Introduction to Classical Conditioning

What you’ll learn to do: explain learning and the process of classical conditioning

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In this section, you’ll learn about learning. It might not be “learning” as you typically think of the word, because we’re not talking about going to school, or studying, or even effortfully trying to remember something. Instead, you’ll see that one of the main types of behavioral learning that we do is simply through an automatic process of association, known as classical conditioning. In classical conditioning, organisms learn to associate events that repeatedly happen together, and researchers study how a reflexive response to a stimulus can be mapped to a different stimulus—by training an association between the two stimuli. Ivan Pavlov’s experiments show how stimulus-response bonds are formed. Watson, the founder of behaviorism, was greatly influenced by Pavlov’s work. He tested humans by conditioning fear in an infant known as Little Albert. His findings suggest that classical conditioning can explain how some fears develop.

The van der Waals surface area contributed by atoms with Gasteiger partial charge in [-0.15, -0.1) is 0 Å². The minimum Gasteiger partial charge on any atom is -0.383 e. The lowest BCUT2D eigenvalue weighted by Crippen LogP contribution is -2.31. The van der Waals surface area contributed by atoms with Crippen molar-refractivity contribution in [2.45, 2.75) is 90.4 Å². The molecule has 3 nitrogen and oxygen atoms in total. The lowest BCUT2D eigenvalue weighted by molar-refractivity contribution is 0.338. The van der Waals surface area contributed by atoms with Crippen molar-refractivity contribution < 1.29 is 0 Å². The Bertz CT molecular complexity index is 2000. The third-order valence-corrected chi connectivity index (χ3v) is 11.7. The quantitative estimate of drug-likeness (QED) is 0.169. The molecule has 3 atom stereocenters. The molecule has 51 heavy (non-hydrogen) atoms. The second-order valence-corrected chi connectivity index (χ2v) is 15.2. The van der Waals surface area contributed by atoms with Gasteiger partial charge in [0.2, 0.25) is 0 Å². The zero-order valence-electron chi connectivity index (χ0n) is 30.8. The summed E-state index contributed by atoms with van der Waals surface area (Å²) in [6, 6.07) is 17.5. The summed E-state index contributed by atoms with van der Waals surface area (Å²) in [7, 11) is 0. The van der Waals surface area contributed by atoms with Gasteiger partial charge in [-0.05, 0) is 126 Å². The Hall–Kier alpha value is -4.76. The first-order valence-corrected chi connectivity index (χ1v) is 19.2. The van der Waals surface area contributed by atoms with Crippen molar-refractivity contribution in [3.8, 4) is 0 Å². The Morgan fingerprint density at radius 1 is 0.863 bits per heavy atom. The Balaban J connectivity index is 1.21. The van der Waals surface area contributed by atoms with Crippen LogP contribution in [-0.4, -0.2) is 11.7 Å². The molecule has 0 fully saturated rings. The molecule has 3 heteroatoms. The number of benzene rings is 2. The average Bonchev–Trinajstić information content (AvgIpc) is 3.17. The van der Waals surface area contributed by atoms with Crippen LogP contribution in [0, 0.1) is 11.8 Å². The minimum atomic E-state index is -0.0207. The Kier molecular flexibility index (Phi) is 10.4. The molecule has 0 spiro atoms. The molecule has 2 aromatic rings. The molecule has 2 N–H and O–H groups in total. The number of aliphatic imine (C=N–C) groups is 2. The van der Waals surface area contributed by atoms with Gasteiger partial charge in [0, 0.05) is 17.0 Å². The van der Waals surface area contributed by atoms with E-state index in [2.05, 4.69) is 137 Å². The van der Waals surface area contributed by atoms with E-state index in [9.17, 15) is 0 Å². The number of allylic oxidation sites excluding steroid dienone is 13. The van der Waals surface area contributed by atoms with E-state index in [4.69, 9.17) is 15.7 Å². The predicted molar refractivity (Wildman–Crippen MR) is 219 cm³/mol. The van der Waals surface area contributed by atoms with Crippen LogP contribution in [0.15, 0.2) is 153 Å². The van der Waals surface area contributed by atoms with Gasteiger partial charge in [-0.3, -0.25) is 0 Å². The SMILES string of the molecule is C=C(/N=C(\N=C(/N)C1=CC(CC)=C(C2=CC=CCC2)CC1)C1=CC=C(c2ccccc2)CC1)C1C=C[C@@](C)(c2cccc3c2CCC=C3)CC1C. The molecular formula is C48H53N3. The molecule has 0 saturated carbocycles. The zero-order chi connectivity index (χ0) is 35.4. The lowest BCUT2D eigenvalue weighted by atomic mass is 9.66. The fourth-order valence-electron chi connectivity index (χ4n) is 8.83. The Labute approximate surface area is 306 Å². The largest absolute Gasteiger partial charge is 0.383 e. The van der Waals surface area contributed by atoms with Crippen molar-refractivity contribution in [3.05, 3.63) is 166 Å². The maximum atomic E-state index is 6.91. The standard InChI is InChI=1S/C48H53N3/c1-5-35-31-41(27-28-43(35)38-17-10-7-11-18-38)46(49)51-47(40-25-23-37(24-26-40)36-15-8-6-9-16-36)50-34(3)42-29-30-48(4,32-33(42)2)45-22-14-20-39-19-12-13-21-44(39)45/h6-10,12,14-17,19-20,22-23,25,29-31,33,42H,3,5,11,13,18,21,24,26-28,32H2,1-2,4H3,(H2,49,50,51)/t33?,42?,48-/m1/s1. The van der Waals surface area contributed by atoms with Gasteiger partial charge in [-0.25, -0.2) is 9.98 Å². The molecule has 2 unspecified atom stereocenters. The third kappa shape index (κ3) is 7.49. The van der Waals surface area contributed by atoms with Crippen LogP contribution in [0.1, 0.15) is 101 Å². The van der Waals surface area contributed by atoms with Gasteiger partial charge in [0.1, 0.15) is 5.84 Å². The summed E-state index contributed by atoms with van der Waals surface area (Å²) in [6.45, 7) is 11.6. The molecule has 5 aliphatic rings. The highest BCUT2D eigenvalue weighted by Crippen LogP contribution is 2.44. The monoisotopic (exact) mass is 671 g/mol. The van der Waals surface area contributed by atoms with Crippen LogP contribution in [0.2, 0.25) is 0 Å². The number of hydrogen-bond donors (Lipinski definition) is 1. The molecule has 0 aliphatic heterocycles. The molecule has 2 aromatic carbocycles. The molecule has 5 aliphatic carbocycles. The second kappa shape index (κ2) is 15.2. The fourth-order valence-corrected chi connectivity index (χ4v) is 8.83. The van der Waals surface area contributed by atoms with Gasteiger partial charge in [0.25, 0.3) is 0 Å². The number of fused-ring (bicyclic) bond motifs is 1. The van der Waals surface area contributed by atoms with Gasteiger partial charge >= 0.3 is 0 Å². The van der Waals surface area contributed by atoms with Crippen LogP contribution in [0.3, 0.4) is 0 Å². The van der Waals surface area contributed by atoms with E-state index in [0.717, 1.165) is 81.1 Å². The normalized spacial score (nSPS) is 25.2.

Learning Objectives

  • Recognize and define three basic forms of learning—classical conditioning, operant conditioning, and observational learning
  • Explain how classical conditioning occurs
  • Identify the NS, UCS, UCR, CS, and CR in classical conditioning situations
  • Describe the processes of acquisition, extinction, spontaneous recovery, generalization, and discrimination
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